The court agrees with plaintiffs that what they are claiming does not require expert medical testimony. Plaintiffs do not claim the odor coming from the swine farms caused or exacerbated any medically diagnosable disease or complex medical condition. They experienced symptoms such as nausea, headache, coughing, and watery eyes upon smelling the odor produced by the swine farms. Testimony about those symptoms and testimony that the symptoms resulted from smelling the unpleasant odor are within the common knowledge and experience of a layperson and relates to the interference with plaintiffs' use and enjoyment of their properties. Thus, medical expert testimony is not necessary to show a causative link between plaintiffs smelling the odor and their physical symptoms. Compare Huskins v. United Feldspar Corp., 84 S.E.2d 645, 648 ( N.C. 1954) (recognizing that medical testimony is required to establish that one is disabled due to silicosis); Smith, 785 S.E.2d at 745 (holding that medical expert testimony was required on the issue whether two automobile collisions caused the tingling in the plaintiff's arm and the itchy sensation in her back because these sensations and their neurological causes are complex and because the plaintiff never described what happened to her body during the collisions); Anderson v. Housing Auth., 609 S.E.2d 426, 427-29 ( N.C. Ct. App. 2005) (holding the plaintiffs had failed to come forward with sufficient evidence that the release of carbon monoxide from gas boilers caused the plaintiffs to suffer from grogginess, nosebleeds, headaches, and nausea where there was no evidence beyond the plaintiffs' own speculative testimony), with, Gillikin, 139 S.E.2d at 759 (“[N]o medical evidence was required to link plaintiff's soreness the next day and the six-inch bruise on her right hip with the incident . . . .”); Phelps v. Duke Power Co., 358 S.E.2d 89, 91 ( N.C. Ct. App. 1987) (holding that the plaintiff's testimony alone about the fatigue he suffered since being shocked by the defendant's power line was sufficient to establish the cause of his disability), rev'd on other grounds, 376 S.E.2d 238 ( N.C. 1989); Goble v. Helms, 307 S.E.2d 807, 814 ( N.C. Ct. App. 1983) (holding medical evidence was not required to establish a causal connection between a collision and the plaintiff's loss of strength and numbness in his body, where he testified he had not experienced the conditions prior to the collision).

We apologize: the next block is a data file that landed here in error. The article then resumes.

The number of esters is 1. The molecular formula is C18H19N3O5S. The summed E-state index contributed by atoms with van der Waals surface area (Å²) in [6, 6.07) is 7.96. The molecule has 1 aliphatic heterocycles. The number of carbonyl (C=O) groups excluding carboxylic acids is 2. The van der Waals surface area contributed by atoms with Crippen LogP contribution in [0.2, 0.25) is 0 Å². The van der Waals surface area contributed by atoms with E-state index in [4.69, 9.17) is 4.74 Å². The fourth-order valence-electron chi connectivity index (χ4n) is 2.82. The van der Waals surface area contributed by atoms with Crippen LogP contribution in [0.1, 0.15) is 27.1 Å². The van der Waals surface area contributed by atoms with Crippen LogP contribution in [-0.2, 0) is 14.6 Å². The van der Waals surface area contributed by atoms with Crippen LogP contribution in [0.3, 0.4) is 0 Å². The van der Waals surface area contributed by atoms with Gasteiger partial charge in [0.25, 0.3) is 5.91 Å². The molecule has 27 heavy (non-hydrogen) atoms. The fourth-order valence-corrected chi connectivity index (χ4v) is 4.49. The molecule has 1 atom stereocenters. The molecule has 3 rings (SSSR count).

Defendant's motion for partial summary judgment on the claims seeking damages for health effects and symptoms is DENIED.

---------

Notes:

[1] Plaintiffs do not mention their negligence claims, other than in passing. Even so, the discussion below about expert and lay testimony and causation is equally applicable to a negligence cause of action.

[2] The parties appear to agree that resolution of the legal issue of the necessity of expert testimony here is governed by North Carolina, rather than federal, law. (See Def.'s Mem., DE # 302, at 4-8 (relying on North Carolina case law); Pls.' Mem., DE # 340, at 14 n.24, 15-18 (same).) This position is consistent with case law. See In re: Lipitor (Atorvastatin Calcium) M Bnvarketing, Sales Practices & Prods. Liab. Litig., MDL No. 2:14-mn-02502-RMG, 2017 WL 87067, at *12 (D.S.C. Jan. 3, 2017) (“[W]hile the question of whether evidence is sufficient to survive summary judgment is generally a matter of federal procedural law, ‘the ‘expert testimony' rule' may be ‘so closely interrelated with the substantive cause of action . . . that federal courts sitting in diversity cases should apply the state rule in order to fully realize state substantive policy.'” (citations omitted)). Cf. Galloway v. Horne Concrete Constr., 524 F. App'x 865, 870 (4th Cir. ...